Updated at 19:14,07-12-2018

Private national university registered in Belarus

Masha Kalesnikava. Euroradio

Private national university registered in Belarus
Euroradio photo
Authorities in Belarus have officially registered a privately owned education institution named Nil Hilevich National University, Belarusian Language Society told reporters at a press conference in Minsk on 27 March. Nil Hilevich (1931 — 2016) is Belarusian People's Poet and the first chairman of the Belarusian Language Society (BLS).

The National University founders are now in consultations with the Ministry of Education, seeking to obtain a license and begin lectures in the Belarusian language. It is planned that Aleh Trusau, the former BLS chairman, will be the university's rector.

Euroradio asked Mr Trusau about the sources of funding for the university. He said 7-8 million US dollars are required. It will be partially raised via students' fees and partially through 'internal and foreign grants." According to Mr Trusau, the salary of faculty heads will be at least $500 per month.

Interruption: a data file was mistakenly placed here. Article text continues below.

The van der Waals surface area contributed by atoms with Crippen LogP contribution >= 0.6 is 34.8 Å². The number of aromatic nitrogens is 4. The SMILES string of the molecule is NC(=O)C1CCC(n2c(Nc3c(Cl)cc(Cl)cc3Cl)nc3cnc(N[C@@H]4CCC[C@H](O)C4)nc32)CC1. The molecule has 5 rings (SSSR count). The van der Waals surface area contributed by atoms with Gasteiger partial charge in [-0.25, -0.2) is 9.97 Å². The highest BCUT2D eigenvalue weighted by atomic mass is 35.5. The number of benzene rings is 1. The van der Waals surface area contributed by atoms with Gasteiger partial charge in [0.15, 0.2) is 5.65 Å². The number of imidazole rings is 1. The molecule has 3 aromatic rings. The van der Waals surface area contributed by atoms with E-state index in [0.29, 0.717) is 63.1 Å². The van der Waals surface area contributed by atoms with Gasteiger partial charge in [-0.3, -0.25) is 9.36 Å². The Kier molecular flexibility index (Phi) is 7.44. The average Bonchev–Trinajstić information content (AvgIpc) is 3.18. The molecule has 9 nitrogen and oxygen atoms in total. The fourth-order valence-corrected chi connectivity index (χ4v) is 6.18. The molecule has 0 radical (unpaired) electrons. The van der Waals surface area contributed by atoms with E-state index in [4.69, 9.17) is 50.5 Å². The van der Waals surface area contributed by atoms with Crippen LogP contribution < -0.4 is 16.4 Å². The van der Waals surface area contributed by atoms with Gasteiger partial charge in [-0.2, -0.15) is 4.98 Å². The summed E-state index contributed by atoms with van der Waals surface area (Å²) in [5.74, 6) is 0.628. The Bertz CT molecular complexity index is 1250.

According to one of the National University founders Pavel Tserashkovich, the university plans to work according to the Bologna Process standards and to produce knowledge about Belarus and knowledge that Belarus needs. One of the focuses will be on research. Students will be offered curricula in to six major areas. He said:

“The National University cannot be without national traditions and history, but we are not going to set up yet another History Faculty. We will create a discipline that will use our cultural and historical heritage. We have enough good historians. What we lack are good managers capable of making an economic resource out of our cultural heritage as this is the case in the majority of European countries."

Among other areas, the university will also offer courses on regional studies (the neighboring countries and the major players in the world), urban studies, media, management and the Belarusian language studies. The founders plan to open 56 disciplines at three faculties — humanities, foreign languages and translation, and culturology and fine arts.

The immediate plans includes approval of the rector and obtaining a license. Upon receiving the license, the university would open preparatory course. Students would be invited to enroll one year later.

BLS chair Alena Anisim hopes the National University will become an example of state-private partnership.